Hitting family members can but cause resentment and intense fear that do not instill love and caring in the family relationships.
Showing one’s feelings, like anger, disappointment, displeasure, and explaining clearly what displeased us is a sure way to bring trust between parents and children.
Aa’ishah (RA) said: “If the Messenger of Allaah (swas) came to know that one of his household had told a lie, he would try to ignore him until he repented.” (See al-Musnad by Imaam Ahmad, 6/152. The text of the hadeeth is also in Saheeh al-Jaami’, no. 4675).
In the last resort, confining children to an isolated room works and it should not be pursued after the child has asked for forgiveness to Allaah first, then to the family.
As a teacher, I have noticed how children have reacted to this kind of teaching. Children used to argue with each other and even be mean to each other.
So, each time they had a quarrel, all activity ceased and children gathered in a circle. We discussed what Allaah expects from us as Muslims, to love each other, then we all said
‘astaghfirullaah’, even those who had done nothing because it is recommended to say ‘astaghfirullaah’ more than a hundred times a day. Afterwards, we would take each other’s hands into our own because then sins are flowing away like water flows, and said ‘sorry’, ‘forgive me’ to each other.
All children had to get to the point where quarreling caused more problem (class interruption, personal efforts) than keeping the peace.
So hinting became an excellent way to discipline.
Anger, frustration just provokes the opposite.
Educating means getting smart!
When I was a child, I lied to my father; he always kept the idea that I was an incorrigible liar. He could never see me otherwise. The result is I kept lying out of fear, until I found a better way.
One day I played on stage at school. I was so convincing, my teachers said in amazement, “She understands the play; she is clever; she has a lot of imagination!” My father, who had awoken from sleep after a 24 hours shift, said, “You were good, no wonder, you are a professional liar!” I was expecting praises; I got disdain instead.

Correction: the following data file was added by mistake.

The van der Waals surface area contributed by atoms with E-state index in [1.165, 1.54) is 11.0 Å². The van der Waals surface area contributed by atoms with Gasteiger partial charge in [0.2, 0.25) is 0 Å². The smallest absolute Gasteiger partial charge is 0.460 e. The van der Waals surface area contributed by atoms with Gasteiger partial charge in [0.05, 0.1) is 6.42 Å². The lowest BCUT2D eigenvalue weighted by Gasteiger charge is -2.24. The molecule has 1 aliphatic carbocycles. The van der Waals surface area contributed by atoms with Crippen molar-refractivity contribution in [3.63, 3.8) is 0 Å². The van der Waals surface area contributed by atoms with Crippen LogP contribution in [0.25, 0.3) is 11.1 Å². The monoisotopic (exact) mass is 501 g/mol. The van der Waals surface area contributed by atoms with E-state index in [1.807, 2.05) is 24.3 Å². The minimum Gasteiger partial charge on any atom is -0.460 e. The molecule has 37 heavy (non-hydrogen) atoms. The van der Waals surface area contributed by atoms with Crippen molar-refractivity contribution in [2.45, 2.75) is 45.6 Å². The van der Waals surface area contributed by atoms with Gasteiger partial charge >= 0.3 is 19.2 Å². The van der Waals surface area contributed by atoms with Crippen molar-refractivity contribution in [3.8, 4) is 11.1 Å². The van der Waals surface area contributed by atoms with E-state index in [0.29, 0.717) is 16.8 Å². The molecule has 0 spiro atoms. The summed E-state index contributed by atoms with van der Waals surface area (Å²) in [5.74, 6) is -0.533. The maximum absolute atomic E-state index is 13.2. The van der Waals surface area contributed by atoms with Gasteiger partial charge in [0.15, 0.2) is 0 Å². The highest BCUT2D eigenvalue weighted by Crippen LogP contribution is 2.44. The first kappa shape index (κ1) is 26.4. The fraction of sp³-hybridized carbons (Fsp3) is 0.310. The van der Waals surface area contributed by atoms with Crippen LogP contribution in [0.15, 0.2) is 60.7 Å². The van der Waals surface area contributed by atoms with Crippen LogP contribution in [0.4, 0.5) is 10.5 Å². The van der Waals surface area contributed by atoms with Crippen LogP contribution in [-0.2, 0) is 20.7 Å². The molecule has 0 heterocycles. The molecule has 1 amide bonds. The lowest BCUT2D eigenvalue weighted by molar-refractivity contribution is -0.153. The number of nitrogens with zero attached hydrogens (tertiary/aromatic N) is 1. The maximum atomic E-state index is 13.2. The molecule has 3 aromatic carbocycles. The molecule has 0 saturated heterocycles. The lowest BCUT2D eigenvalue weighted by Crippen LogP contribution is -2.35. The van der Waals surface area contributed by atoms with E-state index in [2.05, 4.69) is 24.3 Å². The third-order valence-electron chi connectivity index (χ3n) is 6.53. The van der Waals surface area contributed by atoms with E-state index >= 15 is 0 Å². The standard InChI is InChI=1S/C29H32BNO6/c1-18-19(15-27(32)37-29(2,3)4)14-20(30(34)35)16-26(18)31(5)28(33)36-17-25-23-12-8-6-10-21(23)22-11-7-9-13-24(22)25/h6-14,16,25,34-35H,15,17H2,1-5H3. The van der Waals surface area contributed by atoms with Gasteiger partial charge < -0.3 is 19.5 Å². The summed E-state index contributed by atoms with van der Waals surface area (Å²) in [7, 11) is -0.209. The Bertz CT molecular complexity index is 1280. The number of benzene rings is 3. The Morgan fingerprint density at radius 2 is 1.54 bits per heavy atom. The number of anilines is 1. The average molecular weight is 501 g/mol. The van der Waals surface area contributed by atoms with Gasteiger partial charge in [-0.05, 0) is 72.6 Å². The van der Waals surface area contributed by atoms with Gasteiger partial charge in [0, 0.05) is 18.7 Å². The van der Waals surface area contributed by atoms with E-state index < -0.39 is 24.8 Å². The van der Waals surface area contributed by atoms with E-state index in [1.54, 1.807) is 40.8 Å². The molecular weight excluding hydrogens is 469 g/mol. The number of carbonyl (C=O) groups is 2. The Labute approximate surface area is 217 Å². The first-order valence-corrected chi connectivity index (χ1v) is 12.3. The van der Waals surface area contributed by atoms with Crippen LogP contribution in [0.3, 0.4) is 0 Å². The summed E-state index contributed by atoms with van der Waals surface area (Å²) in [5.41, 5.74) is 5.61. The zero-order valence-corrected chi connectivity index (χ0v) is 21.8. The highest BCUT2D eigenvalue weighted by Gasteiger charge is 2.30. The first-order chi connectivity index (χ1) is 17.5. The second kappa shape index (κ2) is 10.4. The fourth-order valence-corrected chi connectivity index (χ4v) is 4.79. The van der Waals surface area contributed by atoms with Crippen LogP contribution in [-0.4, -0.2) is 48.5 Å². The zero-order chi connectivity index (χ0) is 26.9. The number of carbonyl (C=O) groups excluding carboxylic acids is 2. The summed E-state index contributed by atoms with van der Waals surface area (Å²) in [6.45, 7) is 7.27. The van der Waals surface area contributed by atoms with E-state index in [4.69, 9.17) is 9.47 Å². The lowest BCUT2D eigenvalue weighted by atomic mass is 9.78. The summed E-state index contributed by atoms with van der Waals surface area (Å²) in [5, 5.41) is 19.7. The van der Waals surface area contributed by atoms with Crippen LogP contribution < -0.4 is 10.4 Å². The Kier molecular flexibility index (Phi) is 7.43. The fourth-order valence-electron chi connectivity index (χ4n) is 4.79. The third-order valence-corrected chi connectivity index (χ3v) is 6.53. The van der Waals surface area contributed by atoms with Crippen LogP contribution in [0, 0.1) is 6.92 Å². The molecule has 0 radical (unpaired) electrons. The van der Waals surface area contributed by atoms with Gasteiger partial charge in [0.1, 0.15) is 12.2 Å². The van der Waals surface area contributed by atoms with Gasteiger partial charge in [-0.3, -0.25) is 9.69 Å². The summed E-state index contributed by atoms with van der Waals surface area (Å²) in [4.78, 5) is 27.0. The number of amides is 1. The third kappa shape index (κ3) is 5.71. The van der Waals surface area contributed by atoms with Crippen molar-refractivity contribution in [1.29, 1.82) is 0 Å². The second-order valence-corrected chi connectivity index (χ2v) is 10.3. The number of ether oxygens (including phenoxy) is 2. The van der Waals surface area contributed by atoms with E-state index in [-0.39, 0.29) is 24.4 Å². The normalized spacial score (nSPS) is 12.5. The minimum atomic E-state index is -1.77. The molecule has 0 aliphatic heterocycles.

At that time, fathers would never show their approbation before their children; they were afraid we would become conceited. So, even if the world would tell us we were good, if our father said something negative, we would only consider what he said.
This was certainly a way to push children to find approbation and look for help outside the home rather than inside.
I personally looked outside, more than happy to reach an age of maturity. I am glad some people on this earth have good memories of their childhood; if only they knew how lucky they have been!
So, from now on, I remained with the feeling that no matter what I would do, I would never please my father and no matter what I would be successful in later on in my life, it did not count.
I was not worth it!When others would praise me, it felt it could never be honest. When someone loved me, I could not believe in it or appreciate it. I came that close to believe at the impossibility that I could love anyone ever. It took years to appreciate myself again, to re conquer everything, years of misery at the ugly school of life.
But it was worth it!
It was in the fold of Islam that I regained my inner balance.
One has to learn to be human in the corridors of life and life without Islam is like a labyrinth, many intricate passages that drive people on dead ends and dead ends again, almost buried in the tides of events.